I’m 54 and exhausted by work. Can I afford to retire early?

Save articles for later

Add articles to your saved list and come back to them any time.

I’m 54 and had expected to work until at least 60. But I’m exhausted. I’m increasingly thinking I can’t stick it out. How can I determine with a high level of confidence if I can afford to retire? I own my home and have no dependents.

I need to start off by giving a plug to my profession. This type of work is precisely where financial planners can add value by conducting financial modelling for you and comparing different scenarios. Given a decision around early retirement is not one that can be easily reversed later in life, I’d suggest the cost involved in getting some professional help would be a good investment.

Retiring before 60 is definitely possible, but requires a bit of careful calculation and planning.Credit: Frank Peters

That said, I’m assuming what you’re looking for is a DIY solution for now, so here’s what I would suggest.

Step one, determine how much income you need. If you don’t know how much you’re spending now, a bit of time going through your bank and credit card statements will give you the answer. Once you know how much you’re currently spending, think about how that might change in retirement. Would your travel costs go up or down, for instance?

Next is superannuation. This will provide the bulk of your retirement solution from age 60 onwards. We want to start by having confidence that you will have sufficient funds to last throughout your lifetime.

There are two tools on the MoneySmart website that you should use in combination. First, go to their Superannuation Calculator to determine the projected value of your super at age 60. Next, go to their Retirement Planner to understand the level of income these superannuation savings will produce. This tool also provides an estimate for the Age Pension, which may be important in stretching out your retirement savings and providing long-term financial security.

Having crunched the numbers in these two tools you will know whether you are currently OK from age 60 onwards.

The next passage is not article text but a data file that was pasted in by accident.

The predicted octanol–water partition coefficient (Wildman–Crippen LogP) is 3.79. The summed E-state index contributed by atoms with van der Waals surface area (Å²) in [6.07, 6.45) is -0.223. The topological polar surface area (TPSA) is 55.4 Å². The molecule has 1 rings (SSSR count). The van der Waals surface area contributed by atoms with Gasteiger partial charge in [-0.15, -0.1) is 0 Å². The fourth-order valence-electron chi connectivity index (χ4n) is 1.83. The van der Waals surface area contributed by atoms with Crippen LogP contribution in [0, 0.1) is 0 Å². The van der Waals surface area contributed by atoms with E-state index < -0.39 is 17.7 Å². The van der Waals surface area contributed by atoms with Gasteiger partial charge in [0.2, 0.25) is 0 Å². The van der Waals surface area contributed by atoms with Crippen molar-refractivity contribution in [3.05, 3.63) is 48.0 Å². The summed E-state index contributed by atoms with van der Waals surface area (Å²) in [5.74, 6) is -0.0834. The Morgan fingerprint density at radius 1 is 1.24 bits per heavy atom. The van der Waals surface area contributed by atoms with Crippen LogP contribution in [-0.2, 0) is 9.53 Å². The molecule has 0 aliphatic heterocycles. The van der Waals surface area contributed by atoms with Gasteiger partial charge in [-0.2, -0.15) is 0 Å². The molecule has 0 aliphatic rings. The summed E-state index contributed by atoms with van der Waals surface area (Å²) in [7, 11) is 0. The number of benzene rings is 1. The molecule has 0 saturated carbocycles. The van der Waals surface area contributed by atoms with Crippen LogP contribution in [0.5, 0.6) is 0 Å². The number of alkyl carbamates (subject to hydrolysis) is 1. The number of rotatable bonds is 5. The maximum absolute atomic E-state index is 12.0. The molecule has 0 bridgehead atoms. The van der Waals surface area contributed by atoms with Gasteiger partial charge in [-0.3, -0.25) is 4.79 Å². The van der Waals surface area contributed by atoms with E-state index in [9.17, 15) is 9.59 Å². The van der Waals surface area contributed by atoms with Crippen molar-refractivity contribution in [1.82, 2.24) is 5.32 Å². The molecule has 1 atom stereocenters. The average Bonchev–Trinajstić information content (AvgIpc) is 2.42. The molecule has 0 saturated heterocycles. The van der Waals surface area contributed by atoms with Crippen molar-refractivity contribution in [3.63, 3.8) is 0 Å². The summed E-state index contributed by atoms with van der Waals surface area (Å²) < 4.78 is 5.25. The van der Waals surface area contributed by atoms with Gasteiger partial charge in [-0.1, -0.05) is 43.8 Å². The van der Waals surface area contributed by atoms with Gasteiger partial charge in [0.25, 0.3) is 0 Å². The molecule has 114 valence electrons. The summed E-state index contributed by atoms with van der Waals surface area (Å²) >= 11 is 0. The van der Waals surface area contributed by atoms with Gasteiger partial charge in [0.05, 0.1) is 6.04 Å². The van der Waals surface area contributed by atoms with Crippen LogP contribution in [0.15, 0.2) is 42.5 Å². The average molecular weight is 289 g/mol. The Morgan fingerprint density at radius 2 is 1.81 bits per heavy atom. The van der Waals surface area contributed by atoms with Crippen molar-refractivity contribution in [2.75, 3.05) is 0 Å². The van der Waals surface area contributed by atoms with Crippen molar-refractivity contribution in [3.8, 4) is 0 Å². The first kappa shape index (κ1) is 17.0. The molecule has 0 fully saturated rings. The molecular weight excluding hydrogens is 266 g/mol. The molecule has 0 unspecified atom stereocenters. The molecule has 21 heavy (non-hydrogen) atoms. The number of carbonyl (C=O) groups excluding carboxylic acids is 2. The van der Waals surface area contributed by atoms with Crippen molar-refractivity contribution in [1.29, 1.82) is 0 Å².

Let’s assume you’ve determined that your superannuation savings will be adequate for your post-age 60 needs. The next step is to solve for the period between now and then.

There are multiple potential solutions here. You could draw down on your savings, use investment income, or sell down investments. Back-of-the-envelope numbers usually aren’t too difficult here. For instance, at 54 you’ve got six years until you can access your super. If you need $50,000 a year to meet your living costs, then over six years you would need $300,000.

If selling down investments is part of your solution, be sure to allow for capital gains tax and any other transaction costs. Also consider lump sum expenses like car changeovers.

You might also consider shifting from full-time to part-time work as a way to get a better balance. Potentially this part-time work is the solution to get you through until age 60, and perhaps beyond.

If you’re struggling to make the numbers stack up another potential solution is to downsize or tree change to free up equity in your home. If you’re in one of our expensive capital cities, perhaps you could move further out, or into something smaller, and use the freed up cash to help meet your living costs.

When thinking about the adequacy of your retirement savings, a common challenge is to know how long you need to provide for. The rule of thumb I suggest here is to look up your statistical life expectancy and add 20 years.

Paul Benson is a Certified Financial Planner, and the host of the Financial Autonomy podcast. Send your questions to: [email protected]

  • Advice given in this article is general in nature and is not intended to influence readers’ decisions about investing or financial products. They should always seek their own professional advice that takes into account their own personal circumstances before making any financial decisions.

For expert tips on how to save, invest and make the most of your money, delivered to your inbox every Sunday, sign up for our Real Money newsletter here.

Most Viewed in Money

From our partners

Source: Read Full Article